Green watch: May 2009

Maurice Davies, Issue 109/5, p7, May 2009
The three Rs
How green are temporary exhibitions? Many museum people's immediate response to that question is that exhibitions are not that good for the environment.

But the truth is that we don't know. No one has studied the environmental impacts of moving museum collections round the country or visitors travelling to see them. We assume it uses more energy to put objects on display than to leave them in store, but we don't know. Compared with theatre or the music industry, museums know little about their environmental impact.

However, it is clear that exhibition practices can be wasteful. Participants in the Museums Journal roundtable on temporary exhibitions thought less strict environmental controls would improve the situation - "a slightly faster rate of decay in the objects we own and a slower rate of decay of the world in general", said Nick Dodd, from Museums Sheffield (see June Museums Journal).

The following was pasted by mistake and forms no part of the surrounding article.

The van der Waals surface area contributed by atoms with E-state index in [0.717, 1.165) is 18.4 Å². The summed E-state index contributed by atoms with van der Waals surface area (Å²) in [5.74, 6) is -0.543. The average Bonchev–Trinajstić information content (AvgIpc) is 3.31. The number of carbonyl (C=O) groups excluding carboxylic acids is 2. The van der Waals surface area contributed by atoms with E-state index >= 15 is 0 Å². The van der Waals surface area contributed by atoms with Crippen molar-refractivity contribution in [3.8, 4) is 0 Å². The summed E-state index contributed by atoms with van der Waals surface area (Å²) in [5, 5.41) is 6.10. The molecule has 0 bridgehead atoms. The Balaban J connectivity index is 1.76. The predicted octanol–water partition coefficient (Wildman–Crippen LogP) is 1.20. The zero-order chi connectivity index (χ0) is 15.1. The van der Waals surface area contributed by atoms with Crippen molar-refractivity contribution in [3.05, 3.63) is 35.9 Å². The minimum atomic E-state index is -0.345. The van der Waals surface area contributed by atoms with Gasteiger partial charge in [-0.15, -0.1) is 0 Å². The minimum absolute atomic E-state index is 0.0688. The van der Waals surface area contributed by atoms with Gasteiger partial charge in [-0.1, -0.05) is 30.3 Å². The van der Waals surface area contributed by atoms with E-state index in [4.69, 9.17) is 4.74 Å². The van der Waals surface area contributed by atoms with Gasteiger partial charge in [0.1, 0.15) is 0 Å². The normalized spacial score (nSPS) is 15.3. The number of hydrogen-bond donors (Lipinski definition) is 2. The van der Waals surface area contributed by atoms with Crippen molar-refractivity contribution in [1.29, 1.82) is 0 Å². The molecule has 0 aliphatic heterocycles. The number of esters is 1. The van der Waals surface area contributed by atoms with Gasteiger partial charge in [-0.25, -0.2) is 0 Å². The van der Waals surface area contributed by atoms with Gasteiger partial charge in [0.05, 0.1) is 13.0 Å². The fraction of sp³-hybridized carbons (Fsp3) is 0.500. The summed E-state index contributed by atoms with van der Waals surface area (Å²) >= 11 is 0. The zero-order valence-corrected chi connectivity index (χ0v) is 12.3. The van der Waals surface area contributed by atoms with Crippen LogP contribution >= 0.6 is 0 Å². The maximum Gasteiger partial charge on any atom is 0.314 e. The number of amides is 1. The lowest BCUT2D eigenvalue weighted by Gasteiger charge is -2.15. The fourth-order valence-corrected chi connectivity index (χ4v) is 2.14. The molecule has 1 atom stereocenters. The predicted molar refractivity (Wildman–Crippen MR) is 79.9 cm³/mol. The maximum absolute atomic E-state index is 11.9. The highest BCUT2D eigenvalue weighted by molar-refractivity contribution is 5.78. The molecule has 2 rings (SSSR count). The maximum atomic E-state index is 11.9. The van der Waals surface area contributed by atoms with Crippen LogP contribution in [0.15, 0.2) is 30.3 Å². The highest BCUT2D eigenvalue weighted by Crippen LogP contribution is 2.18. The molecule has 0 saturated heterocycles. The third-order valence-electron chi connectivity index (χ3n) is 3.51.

The spring issue of Museum Practice shows that there are many ways of greening exhibitions. The environmentalists' mantra "reduce, reuse, recycle" helps.

Reduce what the exhibition needs, from the number of couriers to the amount of set building. Cut the physical size of a touring exhibition, so it fits on a smaller truck.

Reuse crates (why build a new one for every picture?) - and reuse exhibitions. Touring several venues gets better value from the environmental (and financial) resources needed to produce an exhibition.

And being green means designing the exhibition so that once it's over, things can be recycled, rather than going to landfill.

Maurice Davies is the deputy director of the Museums Association